I may be the only one but I do get irritated by a “Polite Notice”.  It might be because I feel I’m being told off for thinking about doing something I never thought of doing.  Until, that is, the “Polite Notice” reminded me of the many ways I could misbehave.


I received a box of point of display goods the other day.  It had a “Polite Notice” stuck to it.  The words that stood out were “Packed with pride by James”.  I thought that’s nice.  It could have read “Lovingly packed by James” but I’d be nit-picking.


Then I read further.  The rest of the “Polite Notice” went on to inform me that the business had thought of all the ways I had of defrauding the business by a false claim for goods damaged in transit.  They had also recorded James packing my box by CCTV.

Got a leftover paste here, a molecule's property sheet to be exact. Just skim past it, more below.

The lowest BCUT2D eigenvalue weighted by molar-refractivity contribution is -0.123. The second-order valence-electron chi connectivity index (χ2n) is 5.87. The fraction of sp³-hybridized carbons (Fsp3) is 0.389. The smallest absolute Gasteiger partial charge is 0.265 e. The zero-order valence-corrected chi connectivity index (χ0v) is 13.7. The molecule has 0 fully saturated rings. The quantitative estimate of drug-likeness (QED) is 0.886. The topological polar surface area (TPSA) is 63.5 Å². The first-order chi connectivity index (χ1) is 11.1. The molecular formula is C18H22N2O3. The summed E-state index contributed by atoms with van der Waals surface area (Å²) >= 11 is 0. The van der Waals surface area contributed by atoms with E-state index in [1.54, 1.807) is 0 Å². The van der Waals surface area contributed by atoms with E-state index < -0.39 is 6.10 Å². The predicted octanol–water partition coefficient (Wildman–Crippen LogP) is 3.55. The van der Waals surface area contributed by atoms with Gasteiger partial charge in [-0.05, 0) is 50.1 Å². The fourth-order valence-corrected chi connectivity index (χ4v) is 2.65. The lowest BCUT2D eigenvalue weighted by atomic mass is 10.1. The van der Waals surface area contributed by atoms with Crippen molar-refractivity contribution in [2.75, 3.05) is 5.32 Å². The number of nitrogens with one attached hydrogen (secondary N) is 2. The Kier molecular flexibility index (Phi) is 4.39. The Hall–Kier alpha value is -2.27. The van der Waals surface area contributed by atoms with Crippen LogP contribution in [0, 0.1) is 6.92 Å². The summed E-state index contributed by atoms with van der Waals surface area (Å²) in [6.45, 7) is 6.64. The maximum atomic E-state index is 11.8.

Yet the box was packed beautifully and had arrived in perfect condition.


It seemed odd to make me feel awkward when I had no intention nor any reason to claim for goods damaged in transit.  James had done a tremendous job and should be congratulated.


This all made me think of one of the prime reasons we do business with each other: trust.  So our customers trust us and do business with us.  Should that trust run both ways?  Should we also trust our customers?  Would that result in stronger, more lasting business relationships?


Which made me think maybe this would have been better stuck to my parcel:


We take great care to ensure your parcel arrives safely.  We know Jack has worked hard to pack your goods securely.  Accidents happen though.  If your parcel arrives damaged, please…………..


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